The Amazing Invisible Mozyakin
We have already noted him in these pages, but it bears repeating: Sergei Mozyakin, the KHL’s all-time leading scorer, is a wonder to watch at work. The little Metallurg Magnitogorsk forward is a scorer of the crafty variety, and one of his favourite tricks involves making opposing professional ice hockey players forget that he exists for a crucial moment or two. On Friday, in Moscow against CSKA, he gave a beautiful demonstration of that talent, and it’s worth a close look.
The situation: A 1-1 tie, midway through the second period, with Metallurg in the waning seconds of a so-far fruitless powerplay (CSKA’s Stéphane Da Costa is in the penalty box, for the record). As you can see in the image above, all looks normal. Mozyakin has the puck, not in a particularly dangerous position, CSKA are in a standard penalty-kill box formation, and Metallurg’s set-up is also nothing out of the ordinary. What happens next? Read on…
So Mozyakin dishes the puck off to Chris Lee, on the opposite point. And then, with his team on the power-play, in possession of the puck, in the opponents’ end, he abandons the action and goes for a stroll out into the neutral zone, looking for all the world like a man heading off on a line change. At this moment, the two teams are playing four-on-four.
Some credit here to CSKA forward Sergei Andronov, who at least remembers to take a peek into the neutral zone. But Mozyakin, bizarrely, is far out of the play, almost behind Lee at this point, so Andronov reasonably enough focuses on tying up Viktor Antipin in the high slot. Lee, meanwhile, sends the puck ahead to Jan Kovář along the boards. On the other side of the ice, Danis Zaripov heads towards the net to see what chaos he can cause.
Kovář looks for options, but sees only low-percentage plays. He could cut in and shoot on his own, but Gennady Stolyarov and Grigory Panin will probably make his life difficult if he tries that. Antipin is nicely wrapped up by Andronov, and Zaripov is being covered by the formidable Nikita Zaitsev, one of the game’s best rear-guards. The pass back to Lee at the point is available and safe, but is unlikely to lead to anything like a scoring chance.
However, by this time the magic has happened, and not one of the CSKA defenders is thinking: “I wonder where Sergei Mozyakin got to?”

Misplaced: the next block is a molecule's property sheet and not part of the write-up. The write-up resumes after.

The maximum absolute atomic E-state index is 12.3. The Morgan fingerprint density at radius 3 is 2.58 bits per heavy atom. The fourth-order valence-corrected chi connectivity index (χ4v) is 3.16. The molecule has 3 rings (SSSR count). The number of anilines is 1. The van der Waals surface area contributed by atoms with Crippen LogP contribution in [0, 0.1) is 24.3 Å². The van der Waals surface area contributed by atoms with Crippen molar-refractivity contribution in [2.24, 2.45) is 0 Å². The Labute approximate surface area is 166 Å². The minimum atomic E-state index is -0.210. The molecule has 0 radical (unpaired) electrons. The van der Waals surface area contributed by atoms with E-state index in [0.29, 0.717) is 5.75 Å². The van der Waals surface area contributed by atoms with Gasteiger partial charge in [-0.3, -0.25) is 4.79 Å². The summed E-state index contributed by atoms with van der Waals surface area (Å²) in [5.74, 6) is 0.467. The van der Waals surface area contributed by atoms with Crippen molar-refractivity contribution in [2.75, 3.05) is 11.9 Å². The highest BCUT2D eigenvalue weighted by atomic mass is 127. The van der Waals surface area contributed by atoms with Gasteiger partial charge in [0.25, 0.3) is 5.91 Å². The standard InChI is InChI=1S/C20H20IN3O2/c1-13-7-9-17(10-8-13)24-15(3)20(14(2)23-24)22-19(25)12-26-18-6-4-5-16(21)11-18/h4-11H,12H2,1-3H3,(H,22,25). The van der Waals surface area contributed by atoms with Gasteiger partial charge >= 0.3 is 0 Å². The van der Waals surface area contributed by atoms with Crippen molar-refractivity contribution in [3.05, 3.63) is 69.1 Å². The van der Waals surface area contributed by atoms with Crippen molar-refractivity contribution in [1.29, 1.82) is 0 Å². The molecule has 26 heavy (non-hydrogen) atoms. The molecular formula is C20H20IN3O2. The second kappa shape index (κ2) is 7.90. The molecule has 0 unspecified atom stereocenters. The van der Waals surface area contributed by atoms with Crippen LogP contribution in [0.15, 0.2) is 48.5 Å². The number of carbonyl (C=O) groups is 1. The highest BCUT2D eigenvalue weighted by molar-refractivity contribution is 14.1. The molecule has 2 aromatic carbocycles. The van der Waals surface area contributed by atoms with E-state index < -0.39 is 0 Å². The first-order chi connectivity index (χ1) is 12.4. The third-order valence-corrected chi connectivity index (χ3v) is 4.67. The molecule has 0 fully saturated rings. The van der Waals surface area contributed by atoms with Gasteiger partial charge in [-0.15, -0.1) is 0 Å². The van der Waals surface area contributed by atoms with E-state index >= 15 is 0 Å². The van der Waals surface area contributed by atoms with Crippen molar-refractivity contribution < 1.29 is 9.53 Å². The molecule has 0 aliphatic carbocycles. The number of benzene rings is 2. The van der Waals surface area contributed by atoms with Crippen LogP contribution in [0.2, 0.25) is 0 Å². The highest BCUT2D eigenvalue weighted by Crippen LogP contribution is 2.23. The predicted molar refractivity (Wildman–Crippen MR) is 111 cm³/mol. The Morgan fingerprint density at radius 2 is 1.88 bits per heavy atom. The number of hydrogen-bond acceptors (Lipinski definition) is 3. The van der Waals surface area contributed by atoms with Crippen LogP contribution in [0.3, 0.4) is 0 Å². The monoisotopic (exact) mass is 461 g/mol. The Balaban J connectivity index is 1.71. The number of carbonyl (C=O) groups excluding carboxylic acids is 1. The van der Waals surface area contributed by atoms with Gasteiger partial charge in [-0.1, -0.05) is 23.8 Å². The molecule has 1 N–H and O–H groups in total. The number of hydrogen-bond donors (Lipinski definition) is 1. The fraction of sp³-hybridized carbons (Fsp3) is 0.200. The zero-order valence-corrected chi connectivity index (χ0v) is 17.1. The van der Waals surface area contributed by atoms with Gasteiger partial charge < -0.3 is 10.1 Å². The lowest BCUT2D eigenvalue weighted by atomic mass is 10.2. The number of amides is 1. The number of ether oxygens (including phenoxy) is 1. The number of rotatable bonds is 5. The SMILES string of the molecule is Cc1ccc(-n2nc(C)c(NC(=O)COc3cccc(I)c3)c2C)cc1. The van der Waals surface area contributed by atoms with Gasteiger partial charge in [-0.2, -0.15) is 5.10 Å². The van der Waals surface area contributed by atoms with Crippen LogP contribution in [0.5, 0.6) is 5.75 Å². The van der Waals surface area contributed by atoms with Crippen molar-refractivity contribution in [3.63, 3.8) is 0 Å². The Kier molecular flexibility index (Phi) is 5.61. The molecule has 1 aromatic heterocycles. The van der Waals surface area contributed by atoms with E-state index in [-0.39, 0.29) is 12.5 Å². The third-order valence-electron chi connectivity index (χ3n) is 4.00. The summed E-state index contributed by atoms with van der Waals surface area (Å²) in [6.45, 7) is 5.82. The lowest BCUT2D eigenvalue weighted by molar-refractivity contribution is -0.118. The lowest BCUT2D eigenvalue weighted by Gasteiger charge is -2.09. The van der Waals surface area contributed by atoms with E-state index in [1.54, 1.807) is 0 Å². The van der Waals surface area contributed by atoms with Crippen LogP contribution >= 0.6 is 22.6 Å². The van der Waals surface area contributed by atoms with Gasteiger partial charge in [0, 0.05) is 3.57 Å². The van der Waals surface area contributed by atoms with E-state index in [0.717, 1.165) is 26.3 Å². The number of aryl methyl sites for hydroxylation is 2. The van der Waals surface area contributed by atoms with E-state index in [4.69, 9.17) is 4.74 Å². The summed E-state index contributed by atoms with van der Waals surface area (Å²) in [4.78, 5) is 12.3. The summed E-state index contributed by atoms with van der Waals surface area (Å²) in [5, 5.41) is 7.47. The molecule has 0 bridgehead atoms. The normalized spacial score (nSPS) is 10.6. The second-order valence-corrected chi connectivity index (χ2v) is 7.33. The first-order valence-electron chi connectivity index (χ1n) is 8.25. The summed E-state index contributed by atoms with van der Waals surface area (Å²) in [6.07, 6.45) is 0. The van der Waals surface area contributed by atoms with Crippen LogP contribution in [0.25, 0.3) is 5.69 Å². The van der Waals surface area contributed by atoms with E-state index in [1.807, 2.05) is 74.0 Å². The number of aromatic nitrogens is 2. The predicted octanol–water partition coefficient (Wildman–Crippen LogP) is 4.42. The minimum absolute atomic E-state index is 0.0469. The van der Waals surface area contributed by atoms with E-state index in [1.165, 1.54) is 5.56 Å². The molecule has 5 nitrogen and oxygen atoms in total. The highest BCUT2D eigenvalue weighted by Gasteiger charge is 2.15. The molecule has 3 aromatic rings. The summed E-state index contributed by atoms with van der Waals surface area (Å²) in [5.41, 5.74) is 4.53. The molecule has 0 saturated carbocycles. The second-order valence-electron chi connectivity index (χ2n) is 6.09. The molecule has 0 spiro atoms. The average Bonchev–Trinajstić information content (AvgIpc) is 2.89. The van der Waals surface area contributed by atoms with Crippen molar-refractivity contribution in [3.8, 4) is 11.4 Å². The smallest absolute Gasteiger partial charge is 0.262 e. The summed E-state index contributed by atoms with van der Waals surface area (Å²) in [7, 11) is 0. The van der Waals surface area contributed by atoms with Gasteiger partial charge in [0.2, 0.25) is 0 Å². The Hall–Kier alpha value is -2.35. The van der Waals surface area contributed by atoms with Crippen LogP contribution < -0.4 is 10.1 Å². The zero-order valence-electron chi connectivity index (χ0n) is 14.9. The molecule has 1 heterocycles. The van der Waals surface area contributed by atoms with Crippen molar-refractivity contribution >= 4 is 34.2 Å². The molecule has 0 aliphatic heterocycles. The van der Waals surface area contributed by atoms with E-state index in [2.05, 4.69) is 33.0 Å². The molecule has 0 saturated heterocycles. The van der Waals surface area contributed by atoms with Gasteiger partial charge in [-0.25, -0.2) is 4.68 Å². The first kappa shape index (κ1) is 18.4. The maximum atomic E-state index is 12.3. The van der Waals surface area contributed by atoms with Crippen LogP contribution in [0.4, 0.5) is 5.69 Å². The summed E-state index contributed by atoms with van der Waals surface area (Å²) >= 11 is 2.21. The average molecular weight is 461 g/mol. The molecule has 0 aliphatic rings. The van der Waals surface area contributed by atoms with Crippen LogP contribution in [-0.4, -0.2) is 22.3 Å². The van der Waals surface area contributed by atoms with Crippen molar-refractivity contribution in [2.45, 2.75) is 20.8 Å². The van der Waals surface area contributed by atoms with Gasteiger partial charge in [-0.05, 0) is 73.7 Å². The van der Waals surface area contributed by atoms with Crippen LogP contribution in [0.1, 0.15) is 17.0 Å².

And that’s a problem, because there he is, coming right up Main Street, and Kovář finds him with the pass. Note that this is a full five seconds after Mozyakin originally departed from the scene. Note furthermore that Mozyakin, a right-handed shot, will have the puck on his right side while every single CSKA player on the ice is on his left.
Stanislav Galimov is a good goalie, and he reacts well to re-position himself, even if he is a bit deep in the net. However, Andronov cuts across his netminder’s line of sight in a desperate attempt to block Mozyakin’s shot. And Mozyakin can shoot the puck extremely hard for a man of his somewhat small stature (he’s 5’11” and weighs 185 lbs.), particularly, as is the case here, when he has his momentum taking him into the shot.
And so it was that the score became 2-1 for Metallurg Magnitogorsk. The goal stood up as the winner in the end, with the final score 3-1 after Mozyakin added another into the empty net very late in the third. Mozyakin now has 11 points in seven games, tied for the league lead.
We should, of course, watch the video clip; for one thing the pictures above do not really convey how long Mozyakin was MIA on that play, and how quickly he reappeared once the CSKA penalty-killers had forgotten about him. For another, the replay gives us another look, from a different angle, of Mozyakin’s little wander out into the neutral zone. So here it is! The video contains highlights of the entire game, but it should be cued up properly for this particular play; if it isn’t, our segment of interest begins at about the 2:33 mark.